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Marketing Targets Consumer Emotions

It’s no secret that emotions influence people’s decisions about what, when and how they buy.

Whether choosing between a movie and a play, deciding whether to attend a sporting event shortly before an important event or selecting an indulgent breakfast treat in anticipation of a tough day at work, consumers’ choices are often guided by how they expect their purchase will make them feel.

New research by Jane Ebert, a professor of marketing at the University of Minnesota’s Carlson School of Management, reveals that how we go about predicting our emotions can lead to very different outcomes.

In a series of four studies, Ebert and co-authors Daniel Gilbert (Harvard) and Timothy Wilson (University of Virginia) use methods of prediction called forecasting and backcasting to show how they lead to quite different outcomes.

Consumers can predict their feelings following an event by forecasting–first imagining their feelings when the event occurs (“I’ll be very unhappy if I see the Red Sox lose today”) and then considering how those feelings might change over time (“…but I’ll probably feel better in a few days, in time for my birthday party”).

Alternatively, they can predict their feelings following an event by backcasting-first imagining their feelings in a future period (“I’m going to be happy in a few days because my birthday party is coming up”) and then considering the effects of the event (“…and if I see the Red Sox lose today it won’t change that much”).

For example, a person who sees an ad for a Caribbean cruise in the dead of winter would expect to enjoy the trip more if the copy read, “Winter getting you down? How’s it going to feel after three more weeks of this? Wouldn’t a sun-filled tropical vacation help? Book one today,” than if the ad simply touted the trip before invoking the customer’s feelings.

By first getting buyers to think ahead to more winter, the advertisement actually makes them consider the effects of the vacation on their feeling more than if they just think about the vacation.

People make a lot of decisions based on how they expect their choices to make them feel.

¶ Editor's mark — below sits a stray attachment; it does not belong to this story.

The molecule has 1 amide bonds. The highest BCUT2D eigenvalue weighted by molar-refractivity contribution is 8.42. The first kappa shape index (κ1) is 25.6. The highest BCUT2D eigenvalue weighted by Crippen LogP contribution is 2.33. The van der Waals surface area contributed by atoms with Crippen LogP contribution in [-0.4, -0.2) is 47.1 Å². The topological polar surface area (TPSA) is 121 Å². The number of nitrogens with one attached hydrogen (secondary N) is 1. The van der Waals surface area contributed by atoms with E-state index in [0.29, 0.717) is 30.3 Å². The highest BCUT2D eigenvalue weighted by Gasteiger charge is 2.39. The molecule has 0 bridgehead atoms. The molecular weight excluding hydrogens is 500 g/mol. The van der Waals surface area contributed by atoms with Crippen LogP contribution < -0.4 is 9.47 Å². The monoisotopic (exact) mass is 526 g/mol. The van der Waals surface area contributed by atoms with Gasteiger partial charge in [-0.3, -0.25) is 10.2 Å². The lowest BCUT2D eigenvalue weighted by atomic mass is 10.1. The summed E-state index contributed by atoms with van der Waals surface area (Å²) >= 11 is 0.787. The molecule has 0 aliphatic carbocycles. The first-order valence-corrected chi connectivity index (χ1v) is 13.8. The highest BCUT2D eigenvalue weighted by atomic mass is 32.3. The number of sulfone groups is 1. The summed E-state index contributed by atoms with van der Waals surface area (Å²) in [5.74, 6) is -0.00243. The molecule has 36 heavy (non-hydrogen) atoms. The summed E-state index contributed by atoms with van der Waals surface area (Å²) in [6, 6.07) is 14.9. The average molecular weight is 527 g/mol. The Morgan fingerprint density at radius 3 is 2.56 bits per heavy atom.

“We found that we can easily change a consumer’s expectations of those feelings,” said Ebert. The differences in the information that forecasters and backcasters consider and the predictions that they make suggest that simply changing the order in which consumers think about a potential consumption event and how they expect to feel in the future can markedly change expectations about their feelings as a result of the event.

Jane Ebert’s teaching and research focuses on understanding how marketers and policymakers can increase the influence of consumers’ future goals (such as good health and a comfortable retirement) on their current decisions and behavior.

The paper “Forecasting and Backcasting: Predicting the Impact of Events on the Future,” is forthcoming in the Journal of Consumer Research.

Source: University of Minnesota

Marketing Targets Consumer Emotions

Rick Nauert PhD

Rick Nauert, PhDDr. Rick Nauert has over 25 years experience in clinical, administrative and academic healthcare. He is currently an associate professor for Rocky Mountain University of Health Professionals doctoral program in health promotion and wellness. Dr. Nauert began his career as a clinical physical therapist and served as a regional manager for a publicly traded multidisciplinary rehabilitation agency for 12 years. He has masters degrees in health-fitness management and healthcare administration and a doctoral degree from The University of Texas at Austin focused on health care informatics, health administration, health education and health policy. His research efforts included the area of telehealth with a specialty in disease management.

APA Reference
Nauert PhD, R. (2015). Marketing Targets Consumer Emotions. Psych Central. Retrieved on September 23, 2018, from https://psychcentral.com/news/2009/03/11/marketing-targets-consumer-emotions/4677.html

 

Scientifically Reviewed
Last updated: 6 Oct 2015
Last reviewed: By John M. Grohol, Psy.D. on 6 Oct 2015
Published on PsychCentral.com. All rights reserved.